Tuesday, October 21, 2014

the voter ID card or hell no, you can't vote

I've been spending too much time the last several days trying to explain to people on FB why voter ID cards are a hindrance to voting. The common start is some person who already has an adequate ID card so that their ability to vote is not compromised espousing the opinion that they don't see what the big deal is. Just go get a card.

As a resident of the state with the most stringent requirements for a voter ID card, so say the memes, that just chaps my ass.

It never occurs to them that someone might not drive because they can't afford the insurance, much less a car. That this person might work a minimum wage job and has to take an unpaid day off from work which would represent 20% of their pay for that week which they can ill afford, take the bus to the nearest DMV office which could take hours, walk to the office from the bus stop and then wait several more hours to get their card. If they have the proper documents to prove who they are. And if they don't have a copy of their birth certificate (and how many of us do), then first they have to take another unpaid day off to appear in person with the acceptable proof of identity. And yeah, there are fees associated with that. This is not an 'easy' task. Now, throw in a couple of young children and bad weather and poor education and trouble with the language and infirmity and all of a sudden, it can be insurmountable.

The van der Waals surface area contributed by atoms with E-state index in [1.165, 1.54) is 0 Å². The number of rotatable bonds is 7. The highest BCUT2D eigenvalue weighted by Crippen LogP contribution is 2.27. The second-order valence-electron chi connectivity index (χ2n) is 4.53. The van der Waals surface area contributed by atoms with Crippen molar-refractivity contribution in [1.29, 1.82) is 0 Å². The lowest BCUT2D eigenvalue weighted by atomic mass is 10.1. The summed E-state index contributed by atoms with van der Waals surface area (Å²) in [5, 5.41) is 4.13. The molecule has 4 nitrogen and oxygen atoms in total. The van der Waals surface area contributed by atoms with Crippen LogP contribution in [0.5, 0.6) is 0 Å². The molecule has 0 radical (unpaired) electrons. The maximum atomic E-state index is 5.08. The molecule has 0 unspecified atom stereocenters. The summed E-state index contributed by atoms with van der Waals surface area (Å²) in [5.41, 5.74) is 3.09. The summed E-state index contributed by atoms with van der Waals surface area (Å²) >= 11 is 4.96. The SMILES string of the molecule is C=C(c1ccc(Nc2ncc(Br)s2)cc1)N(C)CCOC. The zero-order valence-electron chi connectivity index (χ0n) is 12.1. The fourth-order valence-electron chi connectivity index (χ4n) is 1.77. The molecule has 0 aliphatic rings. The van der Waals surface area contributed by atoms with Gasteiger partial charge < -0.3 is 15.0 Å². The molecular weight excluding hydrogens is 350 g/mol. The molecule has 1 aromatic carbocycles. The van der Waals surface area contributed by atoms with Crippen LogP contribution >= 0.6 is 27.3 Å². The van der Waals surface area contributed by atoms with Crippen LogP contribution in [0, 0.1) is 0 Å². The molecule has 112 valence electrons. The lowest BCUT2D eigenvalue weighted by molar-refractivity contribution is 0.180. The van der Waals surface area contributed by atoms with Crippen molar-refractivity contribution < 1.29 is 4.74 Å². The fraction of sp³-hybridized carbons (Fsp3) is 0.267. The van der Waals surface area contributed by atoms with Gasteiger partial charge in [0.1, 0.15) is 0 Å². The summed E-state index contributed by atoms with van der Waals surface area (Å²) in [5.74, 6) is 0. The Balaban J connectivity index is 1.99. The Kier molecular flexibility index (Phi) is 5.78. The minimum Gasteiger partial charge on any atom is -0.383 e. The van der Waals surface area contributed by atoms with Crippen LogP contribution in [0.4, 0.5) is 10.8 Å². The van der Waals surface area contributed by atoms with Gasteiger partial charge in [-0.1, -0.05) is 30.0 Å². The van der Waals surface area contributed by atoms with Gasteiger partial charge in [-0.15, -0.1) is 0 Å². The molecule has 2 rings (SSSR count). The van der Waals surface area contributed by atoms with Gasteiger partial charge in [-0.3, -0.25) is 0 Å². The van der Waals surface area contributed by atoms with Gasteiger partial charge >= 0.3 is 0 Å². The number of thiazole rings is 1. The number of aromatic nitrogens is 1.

A cousin informed me that he read that TX DMV was not charging for the voter ID card. Small comfort.

In Texas, to get the card that the Republicans have decided will prevent non-existent voter fraud...

Studies have shown that voter fraud accounts for only 2/100 - 1/10 of ONE % of votes cast. Two hundredths to one tenth of ONE fucking percent. And most those infinitesimal fraudulent votes are not cast by in person voting.

...a person must show one form of identification from the primary list or two forms of identification from the secondary list or one form of identification from the secondary list and two from the supporting list. That's one to three forms of identification needed to get a voter ID card.

The primary list is a driver's license, passport, military ID, or certificate of citizenship.

The secondary list is a birth certificate, or an original or certified copy of a court order showing your name and date of birth.

The supporting list of acceptable documents is very long and includes SS card, income tax documents, voter registration card, concealed carry permit, vehicle registration, and so on.

So, if you don't drive, don't have a passport, haven't served in the military, don't have a copy of your birth certificate, don't have a certificate of citizenship because you were born here, and can't afford to take a day or two off work or have small children you have to take with you on the bus to the DMV and the records office, and maybe you are in a freakin' wheel chair then getting this ID is not easy and while perhaps the card is free as the cousin says, there are fees associated with getting other proof of person documents.

The result and the purpose of this new required voter ID card is to prevent people from voting, to make voting some kind of privilege instead of the constitutional right that it is. One commenter claimed she felt the right to vote came with responsibility and I agree, when we vote we are being responsible citizens but that's not what she meant. She meant that people should be responsible enough to acquire the proper ID card.

I always thought the proper card for voting was your voter's registration card and your signature at the polls. At least it has been for every year of my life since I've been old enough to vote til now. We should be making it easier to vote, not harder.